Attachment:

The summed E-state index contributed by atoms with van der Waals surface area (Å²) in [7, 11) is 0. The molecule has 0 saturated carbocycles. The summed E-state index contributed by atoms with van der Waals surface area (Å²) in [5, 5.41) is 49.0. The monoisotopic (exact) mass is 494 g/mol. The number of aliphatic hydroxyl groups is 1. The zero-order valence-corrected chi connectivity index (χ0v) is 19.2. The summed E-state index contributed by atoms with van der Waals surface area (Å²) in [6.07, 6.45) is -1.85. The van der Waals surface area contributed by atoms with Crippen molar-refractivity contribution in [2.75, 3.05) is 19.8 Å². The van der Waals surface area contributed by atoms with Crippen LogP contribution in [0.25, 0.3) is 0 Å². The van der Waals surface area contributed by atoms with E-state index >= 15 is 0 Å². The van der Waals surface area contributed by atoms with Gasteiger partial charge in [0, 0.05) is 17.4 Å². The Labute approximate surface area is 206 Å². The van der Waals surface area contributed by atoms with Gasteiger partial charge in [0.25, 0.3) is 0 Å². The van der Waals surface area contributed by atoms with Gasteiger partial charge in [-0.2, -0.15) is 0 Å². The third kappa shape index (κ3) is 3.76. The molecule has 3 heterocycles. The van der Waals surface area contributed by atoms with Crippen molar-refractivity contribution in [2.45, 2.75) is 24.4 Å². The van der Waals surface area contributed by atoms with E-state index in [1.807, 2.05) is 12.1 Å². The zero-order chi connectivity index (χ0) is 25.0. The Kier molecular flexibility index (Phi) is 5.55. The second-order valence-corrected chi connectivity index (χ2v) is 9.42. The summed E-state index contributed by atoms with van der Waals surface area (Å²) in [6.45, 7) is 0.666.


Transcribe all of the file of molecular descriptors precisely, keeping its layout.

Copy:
The summed E-state index contributed by atoms with van der Waals surface area (Å²) in [7, 11) is 0. The molecule has 0 saturated carbocycles. The summed E-state index contributed by atoms with van der Waals surface area (Å²) in [5, 5.41) is 49.0. The monoisotopic (exact) mass is 494 g/mol. The number of aliphatic hydroxyl groups is 1. The zero-order valence-corrected chi connectivity index (χ0v) is 19.2. The summed E-state index contributed by atoms with van der Waals surface area (Å²) in [6.07, 6.45) is -1.85. The van der Waals surface area contributed by atoms with Crippen molar-refractivity contribution in [2.75, 3.05) is 19.8 Å². The van der Waals surface area contributed by atoms with Crippen LogP contribution in [0.25, 0.3) is 0 Å². The van der Waals surface area contributed by atoms with E-state index >= 15 is 0 Å². The van der Waals surface area contributed by atoms with Gasteiger partial charge in [0, 0.05) is 17.4 Å². The Labute approximate surface area is 206 Å². The van der Waals surface area contributed by atoms with Gasteiger partial charge in [0.25, 0.3) is 0 Å². The van der Waals surface area contributed by atoms with Gasteiger partial charge in [-0.2, -0.15) is 0 Å². The third kappa shape index (κ3) is 3.76. The molecule has 3 heterocycles. The van der Waals surface area contributed by atoms with Crippen molar-refractivity contribution in [2.45, 2.75) is 24.4 Å². The van der Waals surface area contributed by atoms with E-state index in [1.807, 2.05) is 12.1 Å². The zero-order chi connectivity index (χ0) is 25.0. The Kier molecular flexibility index (Phi) is 5.55. The second-order valence-corrected chi connectivity index (χ2v) is 9.42. The summed E-state index contributed by atoms with van der Waals surface area (Å²) in [6.45, 7) is 0.666.